I'd been to Ramirez-Ruiz's pop-up dinners at All Day and Jaguar Sun, and each time he'd served some variation on this dish: a creamy plantain soup, with melting comté cheese and crispy plantain "crunchies." It eats like a crazy hybrid of a Caribbean sopa de platano and a French onion soup, and this was possibly my favorite iteration.

(continued ...)

Ramirez-Ruiz's cooking is often described as "vegetable forward," so it's hard to know if it was coincidence or intentionality that the vegetable platters arrived first in the next round of dishes, all served family-style. I'd had this carrot dish before at the Jaguar Sun pop-up and loved it: rounds of carrot cooked until tender but not limp, under a blanket of fresh herbs, seeds and spices, and concealing beneath them a layer of creamy, rich yogurt. There was a time – circa 2013-2015, according to my notes – that it seemed like everyone was serving some variation on carrots + yogurt. I was into it then, I'm still into it now when it pops with these flavors.

Yuca is a starchy Caribbean staple which is typically either fried or boiled into submission. Nothing wrong with either of those. Nothing wrong with this version either, the batons of yuca cooked through until tender but not to that point of slippery unction that you often find with yuca con mojo. The batons were paired with slivers of silky avocado (one of the few good things to come of South Florida summers), and lots of purple onion and lime juice.

I said "vegetable-forward." I did not say "vegetarian." And in fact, the two large-format fish and pork dishes were among my favorites of the evening. The local snapper was butterflied, stuffed with sweet crabmeat, roasted in the wood-burning oven, and doused with a tangy sweet papaya vinaigrette speckled with peppery papaya seeds, then showered with fresh herbs. I will confess that I rarely get all that excited over the whole family of cooked, flaky, white-fleshed fish, but this was just an outstanding dish.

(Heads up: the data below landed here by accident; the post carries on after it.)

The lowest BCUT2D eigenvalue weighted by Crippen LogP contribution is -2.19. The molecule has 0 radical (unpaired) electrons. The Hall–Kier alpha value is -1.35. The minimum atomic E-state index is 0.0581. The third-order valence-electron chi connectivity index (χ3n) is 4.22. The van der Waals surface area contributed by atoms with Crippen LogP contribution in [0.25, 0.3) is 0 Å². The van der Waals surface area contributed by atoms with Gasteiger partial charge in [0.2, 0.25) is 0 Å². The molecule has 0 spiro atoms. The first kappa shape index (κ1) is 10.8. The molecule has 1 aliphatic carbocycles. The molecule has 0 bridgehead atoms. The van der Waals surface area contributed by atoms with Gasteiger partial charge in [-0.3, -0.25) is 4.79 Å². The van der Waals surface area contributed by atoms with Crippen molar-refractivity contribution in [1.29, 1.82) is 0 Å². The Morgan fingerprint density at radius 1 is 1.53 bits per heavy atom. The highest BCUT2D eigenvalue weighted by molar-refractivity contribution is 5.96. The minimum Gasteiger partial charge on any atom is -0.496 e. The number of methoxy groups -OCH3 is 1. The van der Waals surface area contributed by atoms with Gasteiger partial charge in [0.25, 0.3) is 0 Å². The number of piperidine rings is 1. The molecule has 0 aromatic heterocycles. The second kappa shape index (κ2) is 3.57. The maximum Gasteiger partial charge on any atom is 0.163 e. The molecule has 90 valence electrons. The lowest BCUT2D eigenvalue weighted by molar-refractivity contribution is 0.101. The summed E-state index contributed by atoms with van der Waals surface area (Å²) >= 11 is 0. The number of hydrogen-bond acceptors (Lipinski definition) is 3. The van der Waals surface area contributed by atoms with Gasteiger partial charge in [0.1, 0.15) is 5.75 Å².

The burnished, thick-sliced pork roast, also cooked in the wood oven,[4] was stuffed with a plantain mash, but the real highlight here was the pork itself, a richly flavored Berkshire tasting like an animal that had lived a good life. I wish I'd brought a few more bones home to gnaw the next day.

Dessert was something of a Rorsach test: some people saw an Italian rice pudding, others saw a Jewish rice pudding, I thought of Thai sticky rice with mango, particularly with the addition of a spinkle of black sesame powder. In any event, it was a satisfying conclusion to the meal, highlighting some sticky-sweet back-end of the season mangoes.

I was so happy that Cobaya was able to give Ramirez-Ruiz something of a trial run for his upcoming restaurant, and am excited to see what he will do with a full kitchen and crew. A big thank you to Chef Ramirez-Ruiz, to all of his crew, to Little River Miami for the space, to Madre Selva for all the greenery, and as always most of all, to the guinea pigs whose interest and support make these events possible.

[1There's a wonderful thread running through Wells' review about how the tasting menu format gives chefs an opportunity to "shelter" oddball dishes that might not ever survive on an a la carte menu "so their customers can taste dishes that weren’t concocted to please the marketplace," "the way the government might protect nests built by the gentle piping plover by banning four-wheel drive vehicles from the beach."

[2] Sutton hit on the same thought as Wells in his review, placing Semilla in the same family as the "Parisian-style neo-bistrot" like Inaki Aizpitarte's Le Chateaubriand and  Bertrand Grebaut's Septime, and analogizing their tasting menu format to a full-length album: "The neo-bistrot is why you buy the album instead of the single. And as is the case with any album, you won’t enjoy every song at Semilla, so to speak. (A restaurant that’s doing everything right probably isn’t risking enough.)"

[3] You can read a good story about Edwards' country hams here, taken from an article that appeared in Garden & Gun magazine in 2011.

[4] I can probably stop saying this – there's not a real kitchen to speak of at Little River right now, so pretty much everything was cooked in the wood-burning oven.